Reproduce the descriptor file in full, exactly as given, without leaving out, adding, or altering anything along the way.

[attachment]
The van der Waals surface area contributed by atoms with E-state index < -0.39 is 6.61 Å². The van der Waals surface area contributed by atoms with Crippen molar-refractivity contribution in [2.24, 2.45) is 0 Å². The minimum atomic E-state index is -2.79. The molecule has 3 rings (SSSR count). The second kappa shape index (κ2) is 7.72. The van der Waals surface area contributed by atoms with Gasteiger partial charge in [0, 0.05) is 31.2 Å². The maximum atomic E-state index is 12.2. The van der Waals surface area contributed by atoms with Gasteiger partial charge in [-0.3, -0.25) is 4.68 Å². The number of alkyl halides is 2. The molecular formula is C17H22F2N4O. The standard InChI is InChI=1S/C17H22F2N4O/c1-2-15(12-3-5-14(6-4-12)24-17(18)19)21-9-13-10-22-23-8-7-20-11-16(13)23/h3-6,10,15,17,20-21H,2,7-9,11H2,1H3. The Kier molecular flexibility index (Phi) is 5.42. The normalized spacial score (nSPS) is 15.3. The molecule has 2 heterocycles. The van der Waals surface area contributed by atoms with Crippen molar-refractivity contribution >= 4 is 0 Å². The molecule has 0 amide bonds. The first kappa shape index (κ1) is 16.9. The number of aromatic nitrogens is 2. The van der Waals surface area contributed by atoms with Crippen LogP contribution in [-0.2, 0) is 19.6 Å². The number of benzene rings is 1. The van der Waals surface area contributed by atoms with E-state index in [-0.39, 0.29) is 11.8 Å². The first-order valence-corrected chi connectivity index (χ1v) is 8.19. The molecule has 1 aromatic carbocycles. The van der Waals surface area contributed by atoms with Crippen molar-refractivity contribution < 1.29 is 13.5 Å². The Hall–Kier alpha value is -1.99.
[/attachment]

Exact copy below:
The van der Waals surface area contributed by atoms with E-state index < -0.39 is 6.61 Å². The van der Waals surface area contributed by atoms with Crippen molar-refractivity contribution in [2.24, 2.45) is 0 Å². The minimum atomic E-state index is -2.79. The molecule has 3 rings (SSSR count). The second kappa shape index (κ2) is 7.72. The van der Waals surface area contributed by atoms with Gasteiger partial charge in [0, 0.05) is 31.2 Å². The maximum atomic E-state index is 12.2. The van der Waals surface area contributed by atoms with Gasteiger partial charge in [-0.3, -0.25) is 4.68 Å². The number of alkyl halides is 2. The molecular formula is C17H22F2N4O. The standard InChI is InChI=1S/C17H22F2N4O/c1-2-15(12-3-5-14(6-4-12)24-17(18)19)21-9-13-10-22-23-8-7-20-11-16(13)23/h3-6,10,15,17,20-21H,2,7-9,11H2,1H3. The Kier molecular flexibility index (Phi) is 5.42. The normalized spacial score (nSPS) is 15.3. The molecule has 2 heterocycles. The van der Waals surface area contributed by atoms with Crippen molar-refractivity contribution >= 4 is 0 Å². The molecule has 0 amide bonds. The first kappa shape index (κ1) is 16.9. The number of aromatic nitrogens is 2. The van der Waals surface area contributed by atoms with Crippen LogP contribution in [-0.2, 0) is 19.6 Å². The number of benzene rings is 1. The van der Waals surface area contributed by atoms with E-state index in [-0.39, 0.29) is 11.8 Å². The first-order valence-corrected chi connectivity index (χ1v) is 8.19. The molecule has 1 aromatic carbocycles. The van der Waals surface area contributed by atoms with Crippen molar-refractivity contribution < 1.29 is 13.5 Å². The Hall–Kier alpha value is -1.99.